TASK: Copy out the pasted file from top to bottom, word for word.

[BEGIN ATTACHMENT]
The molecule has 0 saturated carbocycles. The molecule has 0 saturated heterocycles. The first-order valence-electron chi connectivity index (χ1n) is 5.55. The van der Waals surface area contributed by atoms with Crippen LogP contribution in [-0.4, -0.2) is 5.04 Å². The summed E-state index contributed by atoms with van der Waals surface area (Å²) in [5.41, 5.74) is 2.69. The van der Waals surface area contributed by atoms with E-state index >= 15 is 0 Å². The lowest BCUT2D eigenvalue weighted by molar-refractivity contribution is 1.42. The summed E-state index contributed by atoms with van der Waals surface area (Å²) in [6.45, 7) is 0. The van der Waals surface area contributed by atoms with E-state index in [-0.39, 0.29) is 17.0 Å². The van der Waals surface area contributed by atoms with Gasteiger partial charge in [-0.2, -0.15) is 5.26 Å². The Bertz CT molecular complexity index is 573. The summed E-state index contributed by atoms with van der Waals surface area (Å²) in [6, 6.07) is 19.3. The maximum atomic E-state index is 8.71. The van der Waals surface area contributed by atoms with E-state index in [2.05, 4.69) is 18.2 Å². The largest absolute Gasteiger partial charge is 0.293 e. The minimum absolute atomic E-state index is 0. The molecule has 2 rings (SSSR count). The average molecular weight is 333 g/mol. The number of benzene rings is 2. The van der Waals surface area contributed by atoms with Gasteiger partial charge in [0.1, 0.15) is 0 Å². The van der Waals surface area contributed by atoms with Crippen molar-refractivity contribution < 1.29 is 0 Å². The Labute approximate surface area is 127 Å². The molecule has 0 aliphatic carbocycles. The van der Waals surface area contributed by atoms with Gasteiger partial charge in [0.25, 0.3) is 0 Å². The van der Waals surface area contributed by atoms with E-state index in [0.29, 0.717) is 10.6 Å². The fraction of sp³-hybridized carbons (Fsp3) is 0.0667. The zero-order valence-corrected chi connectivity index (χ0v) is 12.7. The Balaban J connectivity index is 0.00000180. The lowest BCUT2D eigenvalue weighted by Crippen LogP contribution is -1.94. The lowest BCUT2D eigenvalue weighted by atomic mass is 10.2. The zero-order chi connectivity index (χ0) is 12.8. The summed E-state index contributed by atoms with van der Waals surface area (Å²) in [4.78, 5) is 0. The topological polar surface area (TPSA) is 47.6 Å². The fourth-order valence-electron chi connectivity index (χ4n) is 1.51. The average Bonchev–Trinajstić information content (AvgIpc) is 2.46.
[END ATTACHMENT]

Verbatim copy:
The molecule has 0 saturated carbocycles. The molecule has 0 saturated heterocycles. The first-order valence-electron chi connectivity index (χ1n) is 5.55. The van der Waals surface area contributed by atoms with Crippen LogP contribution in [-0.4, -0.2) is 5.04 Å². The summed E-state index contributed by atoms with van der Waals surface area (Å²) in [5.41, 5.74) is 2.69. The van der Waals surface area contributed by atoms with E-state index >= 15 is 0 Å². The lowest BCUT2D eigenvalue weighted by molar-refractivity contribution is 1.42. The summed E-state index contributed by atoms with van der Waals surface area (Å²) in [6.45, 7) is 0. The van der Waals surface area contributed by atoms with E-state index in [-0.39, 0.29) is 17.0 Å². The van der Waals surface area contributed by atoms with Gasteiger partial charge in [-0.2, -0.15) is 5.26 Å². The Bertz CT molecular complexity index is 573. The summed E-state index contributed by atoms with van der Waals surface area (Å²) in [6, 6.07) is 19.3. The maximum atomic E-state index is 8.71. The van der Waals surface area contributed by atoms with E-state index in [2.05, 4.69) is 18.2 Å². The largest absolute Gasteiger partial charge is 0.293 e. The minimum absolute atomic E-state index is 0. The molecule has 2 rings (SSSR count). The average molecular weight is 333 g/mol. The number of benzene rings is 2. The van der Waals surface area contributed by atoms with Gasteiger partial charge in [0.1, 0.15) is 0 Å². The van der Waals surface area contributed by atoms with Crippen molar-refractivity contribution < 1.29 is 0 Å². The Labute approximate surface area is 127 Å². The molecule has 0 aliphatic carbocycles. The van der Waals surface area contributed by atoms with Gasteiger partial charge in [0.25, 0.3) is 0 Å². The van der Waals surface area contributed by atoms with E-state index in [0.29, 0.717) is 10.6 Å². The fraction of sp³-hybridized carbons (Fsp3) is 0.0667. The zero-order valence-corrected chi connectivity index (χ0v) is 12.7. The Balaban J connectivity index is 0.00000180. The lowest BCUT2D eigenvalue weighted by Crippen LogP contribution is -1.94. The lowest BCUT2D eigenvalue weighted by atomic mass is 10.2. The zero-order chi connectivity index (χ0) is 12.8. The summed E-state index contributed by atoms with van der Waals surface area (Å²) in [4.78, 5) is 0. The topological polar surface area (TPSA) is 47.6 Å². The fourth-order valence-electron chi connectivity index (χ4n) is 1.51. The average Bonchev–Trinajstić information content (AvgIpc) is 2.46.